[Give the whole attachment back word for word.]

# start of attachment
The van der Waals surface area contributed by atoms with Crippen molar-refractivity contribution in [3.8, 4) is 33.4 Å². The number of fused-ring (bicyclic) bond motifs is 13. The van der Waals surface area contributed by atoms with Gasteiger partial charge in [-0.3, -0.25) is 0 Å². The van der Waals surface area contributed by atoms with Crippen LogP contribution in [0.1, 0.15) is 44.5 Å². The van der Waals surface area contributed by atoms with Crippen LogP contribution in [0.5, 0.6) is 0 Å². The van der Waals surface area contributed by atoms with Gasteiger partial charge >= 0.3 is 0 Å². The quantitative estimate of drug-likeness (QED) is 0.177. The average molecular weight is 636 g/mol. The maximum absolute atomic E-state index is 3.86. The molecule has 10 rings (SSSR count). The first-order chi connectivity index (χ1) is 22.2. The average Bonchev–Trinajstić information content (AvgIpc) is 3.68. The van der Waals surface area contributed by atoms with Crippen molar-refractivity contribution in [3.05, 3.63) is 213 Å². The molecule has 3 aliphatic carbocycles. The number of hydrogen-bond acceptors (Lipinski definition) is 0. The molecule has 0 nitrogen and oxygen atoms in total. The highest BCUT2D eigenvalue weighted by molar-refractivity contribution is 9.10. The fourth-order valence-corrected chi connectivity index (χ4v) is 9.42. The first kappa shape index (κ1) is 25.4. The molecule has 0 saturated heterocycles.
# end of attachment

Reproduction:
The van der Waals surface area contributed by atoms with Crippen molar-refractivity contribution in [3.8, 4) is 33.4 Å². The number of fused-ring (bicyclic) bond motifs is 13. The van der Waals surface area contributed by atoms with Gasteiger partial charge in [-0.3, -0.25) is 0 Å². The van der Waals surface area contributed by atoms with Crippen LogP contribution in [0.1, 0.15) is 44.5 Å². The van der Waals surface area contributed by atoms with Crippen LogP contribution in [0.5, 0.6) is 0 Å². The van der Waals surface area contributed by atoms with Gasteiger partial charge >= 0.3 is 0 Å². The quantitative estimate of drug-likeness (QED) is 0.177. The average molecular weight is 636 g/mol. The maximum absolute atomic E-state index is 3.86. The molecule has 10 rings (SSSR count). The first-order chi connectivity index (χ1) is 22.2. The average Bonchev–Trinajstić information content (AvgIpc) is 3.68. The van der Waals surface area contributed by atoms with Crippen molar-refractivity contribution in [3.05, 3.63) is 213 Å². The molecule has 3 aliphatic carbocycles. The number of hydrogen-bond acceptors (Lipinski definition) is 0. The molecule has 0 nitrogen and oxygen atoms in total. The highest BCUT2D eigenvalue weighted by molar-refractivity contribution is 9.10. The fourth-order valence-corrected chi connectivity index (χ4v) is 9.42. The first kappa shape index (κ1) is 25.4. The molecule has 0 saturated heterocycles.